On Monday, March 21, 2022, from 12–1PM EDT, we will discuss the linked article at our next weekly Journal Club meeting. The article is titled “The effects of forest fragmentation on bee communities in tropical countryside”, and will be presented by STEM Research intern James O’Neil.
Abstract: We examined bee community responses to forest fragment size, shape, isolation and landscape context (forest variables) by sampling foraging bees at ground level using aerial netting within, and in pastures adjacent to, 22 forest fragments ranging in area from c. 0·25 ha to 230 ha, in southern Costa Rica. We sampled each site 13 times in total, in both wet and dry seasons. Although there were no effects of forest variables on bee diversity and abundance, we did find strong changes in bee community composition. In particular, tree-nesting meliponines (social stingless bees) were associated with larger fragments, smaller edge:area ratios and greater proportions of forest surrounding sample points, while introduced Apis showed opposite patterns. Community composition was also strikingly different between forests and pastures, despite their spatial proximity. In forests, even in the smallest patches, meliponines comprised a much larger proportion of the apifauna, and orchid bees (euglossines) were common. In pastures, Apis was much more abundant and no euglossine bees were found. These results agree broadly with other studies that have found contrasting responses to habitat fragmentation from different bee groups. Conserving meliponine bees, important for pollination of coffee and other crops, and euglossine bees, critical in long-distance pollen transport, will require forest.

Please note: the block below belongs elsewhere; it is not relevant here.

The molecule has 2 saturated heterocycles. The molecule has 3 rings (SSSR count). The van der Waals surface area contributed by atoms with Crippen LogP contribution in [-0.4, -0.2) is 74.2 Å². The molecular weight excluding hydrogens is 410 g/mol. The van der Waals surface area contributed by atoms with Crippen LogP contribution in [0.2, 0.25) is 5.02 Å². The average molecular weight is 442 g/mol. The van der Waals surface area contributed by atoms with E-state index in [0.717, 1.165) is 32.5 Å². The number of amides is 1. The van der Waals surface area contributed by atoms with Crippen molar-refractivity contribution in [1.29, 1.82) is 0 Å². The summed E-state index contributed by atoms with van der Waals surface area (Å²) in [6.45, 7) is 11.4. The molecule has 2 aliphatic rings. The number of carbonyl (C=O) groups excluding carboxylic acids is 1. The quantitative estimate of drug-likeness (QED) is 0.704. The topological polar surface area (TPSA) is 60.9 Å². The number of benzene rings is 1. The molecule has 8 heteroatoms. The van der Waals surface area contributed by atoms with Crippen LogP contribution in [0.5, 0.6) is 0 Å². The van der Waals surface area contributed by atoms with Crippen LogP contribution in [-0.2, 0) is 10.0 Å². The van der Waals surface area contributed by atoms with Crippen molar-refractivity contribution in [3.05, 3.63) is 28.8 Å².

Meeting ID: 549 554 5262
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